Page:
Intrinsic and extrinsic aging
Intrinsic aging and extrinsic aging are terms used to describe cutaneous aging of the skin and other parts of the integumentary system, which while having epidermal concomitants, seems to primarily involve the dermis. Intrinsic aging is influenced by internal physiological factors alone, and extrinsic aging by many external factors. Intrinsic aging is also called chronologic aging, and extrinsic aging is most often referred to as photoaging.
Causes and effects
The effects of intrinsic aging are caused primarily by internal factors alone. It is sometimes referred to as chronological aging and is an inherent degenerative process due to declining physiologic functions and capacities. Such an aging process may include qualitative and quantitative changes and includes diminished or defective synthesis of collagen and elastin in the dermis.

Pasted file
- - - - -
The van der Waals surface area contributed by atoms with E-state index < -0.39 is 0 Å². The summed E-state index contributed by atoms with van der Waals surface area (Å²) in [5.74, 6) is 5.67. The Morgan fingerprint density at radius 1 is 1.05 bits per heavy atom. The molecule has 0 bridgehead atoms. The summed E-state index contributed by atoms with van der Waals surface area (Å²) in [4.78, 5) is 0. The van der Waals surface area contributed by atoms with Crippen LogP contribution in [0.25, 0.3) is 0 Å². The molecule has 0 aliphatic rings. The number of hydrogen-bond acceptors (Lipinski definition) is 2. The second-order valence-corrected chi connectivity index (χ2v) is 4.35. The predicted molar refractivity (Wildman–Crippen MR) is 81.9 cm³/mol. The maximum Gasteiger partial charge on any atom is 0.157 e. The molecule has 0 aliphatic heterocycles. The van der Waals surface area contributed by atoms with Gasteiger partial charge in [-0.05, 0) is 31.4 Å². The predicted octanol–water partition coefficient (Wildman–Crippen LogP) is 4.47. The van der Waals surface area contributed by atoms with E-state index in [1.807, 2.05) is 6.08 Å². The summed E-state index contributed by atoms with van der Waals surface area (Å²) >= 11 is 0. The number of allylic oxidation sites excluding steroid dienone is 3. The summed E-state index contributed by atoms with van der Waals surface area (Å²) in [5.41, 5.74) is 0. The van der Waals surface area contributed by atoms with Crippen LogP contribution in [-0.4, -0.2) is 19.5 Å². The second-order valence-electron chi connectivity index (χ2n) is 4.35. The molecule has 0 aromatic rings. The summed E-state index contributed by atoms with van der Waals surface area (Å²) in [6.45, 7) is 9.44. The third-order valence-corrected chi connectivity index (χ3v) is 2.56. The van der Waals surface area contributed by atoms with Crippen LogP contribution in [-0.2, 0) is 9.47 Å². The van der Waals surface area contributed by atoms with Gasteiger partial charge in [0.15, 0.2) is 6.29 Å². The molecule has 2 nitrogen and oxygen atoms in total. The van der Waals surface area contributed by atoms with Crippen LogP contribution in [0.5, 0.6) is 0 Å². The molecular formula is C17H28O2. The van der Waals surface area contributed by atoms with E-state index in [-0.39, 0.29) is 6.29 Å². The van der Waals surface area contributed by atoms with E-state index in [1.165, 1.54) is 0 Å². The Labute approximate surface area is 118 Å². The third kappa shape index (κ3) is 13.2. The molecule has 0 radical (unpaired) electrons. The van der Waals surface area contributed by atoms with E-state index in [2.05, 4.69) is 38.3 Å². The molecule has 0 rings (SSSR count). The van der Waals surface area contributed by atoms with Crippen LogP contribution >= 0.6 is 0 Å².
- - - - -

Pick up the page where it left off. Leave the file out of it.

Extrinsic aging of skin is a distinctive declination process caused by external factors, which include ultra-violet radiation, cigarette smoking, air pollution, among others. Of all extrinsic causes, radiation from sunlight has the most widespread documentation of its negative effects on the skin. Because of this, extrinsic aging is often referred to as photoaging. Photoaging may be defined as skin changes caused by chronic exposure to UV light. Photodamage, implies changes beyond those associated with aging alone, defined as cutaneous damage caused by chronic exposure to solar radiation and is associated with emergence of neoplastic lesions.
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